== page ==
When you work in communications, there are few professional joys greater than a positive outcome for a client.
In a story we first brought to light on December 3, high school senior Ellis Kempf was asking for a simple accommodation in the wrestling circle - the ability to have a sign language interpreter ringside as he competed in MHSAA sanctioned matches. Initially, that request was denied. So he chose to avail himself of the justice system.
That lawsuit was officially settled today - merely 11 days after its initial filing. Ellis' story is compelling - and media outlets across the country quickly picked up on his struggle and made a difference by raising awareness of the challenge that potentially was on the horizon. While coverage of his story began in Michigan, it quickly spread to media outlets across the United States and beyond.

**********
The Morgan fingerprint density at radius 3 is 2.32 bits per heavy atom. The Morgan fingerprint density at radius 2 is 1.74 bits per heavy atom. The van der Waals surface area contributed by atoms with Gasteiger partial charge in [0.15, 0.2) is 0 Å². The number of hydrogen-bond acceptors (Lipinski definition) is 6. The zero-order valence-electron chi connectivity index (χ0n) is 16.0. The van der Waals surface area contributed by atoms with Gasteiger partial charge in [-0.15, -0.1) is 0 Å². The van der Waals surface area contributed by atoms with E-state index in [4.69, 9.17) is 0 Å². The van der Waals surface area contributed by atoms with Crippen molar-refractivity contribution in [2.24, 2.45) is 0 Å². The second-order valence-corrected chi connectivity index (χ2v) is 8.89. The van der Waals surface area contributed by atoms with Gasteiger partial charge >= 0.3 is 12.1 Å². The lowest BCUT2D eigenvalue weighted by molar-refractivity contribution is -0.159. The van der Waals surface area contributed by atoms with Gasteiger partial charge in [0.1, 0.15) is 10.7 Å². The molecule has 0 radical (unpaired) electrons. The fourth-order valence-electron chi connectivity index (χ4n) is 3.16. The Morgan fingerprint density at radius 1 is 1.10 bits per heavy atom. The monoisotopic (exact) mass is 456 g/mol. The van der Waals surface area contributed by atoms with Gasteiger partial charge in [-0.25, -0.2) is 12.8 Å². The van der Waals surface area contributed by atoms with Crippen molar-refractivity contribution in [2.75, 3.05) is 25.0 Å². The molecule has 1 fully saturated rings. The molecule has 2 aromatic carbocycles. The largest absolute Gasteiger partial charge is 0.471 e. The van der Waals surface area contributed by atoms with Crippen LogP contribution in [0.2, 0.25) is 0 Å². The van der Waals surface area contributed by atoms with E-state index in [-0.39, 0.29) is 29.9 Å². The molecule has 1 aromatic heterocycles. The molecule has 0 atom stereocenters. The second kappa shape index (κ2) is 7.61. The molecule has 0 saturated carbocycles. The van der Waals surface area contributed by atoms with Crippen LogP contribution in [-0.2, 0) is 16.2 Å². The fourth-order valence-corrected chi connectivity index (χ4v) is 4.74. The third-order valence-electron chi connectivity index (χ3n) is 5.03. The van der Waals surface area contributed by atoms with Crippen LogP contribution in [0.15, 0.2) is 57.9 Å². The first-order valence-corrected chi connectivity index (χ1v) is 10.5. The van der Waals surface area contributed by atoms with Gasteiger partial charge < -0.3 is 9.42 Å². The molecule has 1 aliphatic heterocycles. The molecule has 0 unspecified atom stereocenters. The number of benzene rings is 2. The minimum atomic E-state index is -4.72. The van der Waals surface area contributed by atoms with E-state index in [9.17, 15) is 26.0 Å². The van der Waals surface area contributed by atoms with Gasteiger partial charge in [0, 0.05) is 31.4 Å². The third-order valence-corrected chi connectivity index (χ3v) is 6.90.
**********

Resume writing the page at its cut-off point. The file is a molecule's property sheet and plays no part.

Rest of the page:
As a result of this lawsuit, filed by the Nyman Turkish law firm of Southfield, Michigan, MHSAA has rewritten its rules about interpreters for deaf or hard of hearing wrestlers, allowing them full 360 access around the mat at all matches, provided they don’t interfere with wrestlers, coaches, referees or scoring officials. MHSAA also will ensure that student athletes in the future are aware of this rule change.
In short, the suit didn't benefit just Ellis. It will have repercussions for every deaf wrestler to come after him in Michigan - and is precedent-setting for students with the same circumstances across our nation.
It is our fervent wish that citizens in the future don't have to sue organizations to access basic common sense. But if they do, we'll be there again to help.